(As an aside: this is one of the reasons why religion is so powerful and why, at least in the Evangelical community, there is such a battle raging for competing interpretations of the Bible. What is at stake is the organizing narrative of the people involved, the shared story against which all individual members are measured and to which all members must submit; to lose the battle is to lose control of the discourse and thus become disenfranchised. I wonder if folks realize the person they are attempting to control here is God … but I digress).

The issue, then, that the NR writer is talking about is central, because what happens when culturally we take aim at the art and literature that forms what is left of the basis of shared experience? If all our works of art are labeled with “trigger warnings” we end up dismantling a critical element of our shared discourse.

In my view, the better approach is to attempt, culturally, to advance the idea that victimhood is not a viable or desirable self-identifier. Survivor — for those who in fact have survived trauma — is an excellent self-identifier. A survivor is an agent in their own lives; a victim is not. A survivor has at their core a strength that is resilient and capable of handling onslaught; a victim does not, and so on. I am not saying there are not real victims out there — they are legion, I’m sure. But the goal ought to be to support victims into a place of wellness and health, through first allowing them to tell their story and be validated, but eventually to emerge as strong and capable, not defined by their trauma, able to contribute to society rather than need society to perpetually prop them up.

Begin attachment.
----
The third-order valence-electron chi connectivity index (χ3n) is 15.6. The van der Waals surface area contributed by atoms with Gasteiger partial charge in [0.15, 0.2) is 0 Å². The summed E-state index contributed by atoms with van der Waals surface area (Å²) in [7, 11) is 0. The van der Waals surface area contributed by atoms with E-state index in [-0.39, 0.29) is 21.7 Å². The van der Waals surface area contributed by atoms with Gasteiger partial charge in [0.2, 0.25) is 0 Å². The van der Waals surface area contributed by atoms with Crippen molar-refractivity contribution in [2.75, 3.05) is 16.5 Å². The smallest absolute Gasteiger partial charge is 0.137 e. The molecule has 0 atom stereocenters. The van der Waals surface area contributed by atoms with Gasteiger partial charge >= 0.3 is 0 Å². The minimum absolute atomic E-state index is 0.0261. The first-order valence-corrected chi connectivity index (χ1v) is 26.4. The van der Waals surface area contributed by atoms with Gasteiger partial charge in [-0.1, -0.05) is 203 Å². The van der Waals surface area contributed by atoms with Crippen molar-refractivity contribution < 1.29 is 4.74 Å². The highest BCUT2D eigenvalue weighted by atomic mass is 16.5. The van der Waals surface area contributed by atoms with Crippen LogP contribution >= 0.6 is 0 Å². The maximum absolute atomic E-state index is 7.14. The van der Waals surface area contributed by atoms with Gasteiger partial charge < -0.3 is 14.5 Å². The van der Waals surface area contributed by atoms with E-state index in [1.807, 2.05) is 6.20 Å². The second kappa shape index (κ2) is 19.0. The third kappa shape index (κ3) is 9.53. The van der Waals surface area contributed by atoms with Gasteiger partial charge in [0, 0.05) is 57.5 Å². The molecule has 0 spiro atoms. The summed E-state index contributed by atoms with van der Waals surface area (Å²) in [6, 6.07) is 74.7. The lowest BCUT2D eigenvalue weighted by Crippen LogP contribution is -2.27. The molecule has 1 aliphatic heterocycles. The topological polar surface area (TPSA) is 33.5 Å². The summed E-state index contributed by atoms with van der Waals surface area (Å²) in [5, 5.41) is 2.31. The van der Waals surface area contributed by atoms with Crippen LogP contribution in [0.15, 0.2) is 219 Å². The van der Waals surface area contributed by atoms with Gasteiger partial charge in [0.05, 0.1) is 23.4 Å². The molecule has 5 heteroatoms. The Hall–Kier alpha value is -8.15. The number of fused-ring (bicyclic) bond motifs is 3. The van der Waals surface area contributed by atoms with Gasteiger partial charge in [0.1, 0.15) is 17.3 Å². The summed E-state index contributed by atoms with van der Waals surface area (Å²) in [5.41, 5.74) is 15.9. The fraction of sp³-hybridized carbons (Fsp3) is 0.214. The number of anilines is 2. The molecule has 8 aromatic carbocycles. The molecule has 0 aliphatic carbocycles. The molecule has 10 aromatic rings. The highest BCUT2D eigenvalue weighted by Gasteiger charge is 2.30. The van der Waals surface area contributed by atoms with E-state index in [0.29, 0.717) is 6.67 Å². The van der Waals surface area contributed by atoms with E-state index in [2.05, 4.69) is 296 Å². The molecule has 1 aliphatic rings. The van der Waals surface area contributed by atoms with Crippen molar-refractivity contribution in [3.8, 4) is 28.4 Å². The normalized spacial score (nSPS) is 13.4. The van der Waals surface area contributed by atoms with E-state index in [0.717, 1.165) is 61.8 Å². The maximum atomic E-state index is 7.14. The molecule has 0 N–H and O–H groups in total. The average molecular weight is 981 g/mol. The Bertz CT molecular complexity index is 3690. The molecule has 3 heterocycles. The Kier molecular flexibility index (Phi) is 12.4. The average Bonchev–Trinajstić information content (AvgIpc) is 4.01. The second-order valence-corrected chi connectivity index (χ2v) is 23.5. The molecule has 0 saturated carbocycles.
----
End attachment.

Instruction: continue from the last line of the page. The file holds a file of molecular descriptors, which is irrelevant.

This is why the NR piece is ultimately not helpful. In calling out Millennials as “worthless and weak” the author reinforces the penchant for victims to self-identify as such. Shame is a horrible and ineffective way of motivating people to change. In fact, the NYT ran this week an excellent article (pertaining to education in this case) that makes a profound argument for using the precise opposite strategy: if you want people to change, make them believe they are strong, they are achievers, they are capable, that their environment and handicaps and setbacks do not define them.

Believe in a person, and before you know it, they have become more than they ever thought they could.

Author: karen d

Thinker, Dreamer, Traveler. Recovering Pharisee.

17 thoughts on “On Millennials and trigger warnings

  1. Oooh: and just noticed that Alastair posted a link to an article on the same topic (although not by him): http://text-patterns.thenewatlantis.com/2014/05/trigger-warnings-and-trust.html


    • Oooh, this was a great read! Thanks for introducing me to Alastair! I just commented (omg, sooo long-winded) on this article on his site. Very though provoking!!


      • Just read your comment over there: excellent! AR ‘s Dissertation is due in a little over 2 weeks, so I hope he does circle back because I want to listen in 🙂


        • He’s a smart and thoughtful fellow — how lovely to find both qualities in the same person! thanks for the tip to head over there … i love having you for a friend!


  2. It’s sentences like this that make me love your writing, Karen: “This, in my opinion, is a good thing, although I am 100% clear that many people view this agenda as the reason for the downfall of civilization.” You make me laugh and THINK all in the same phrase.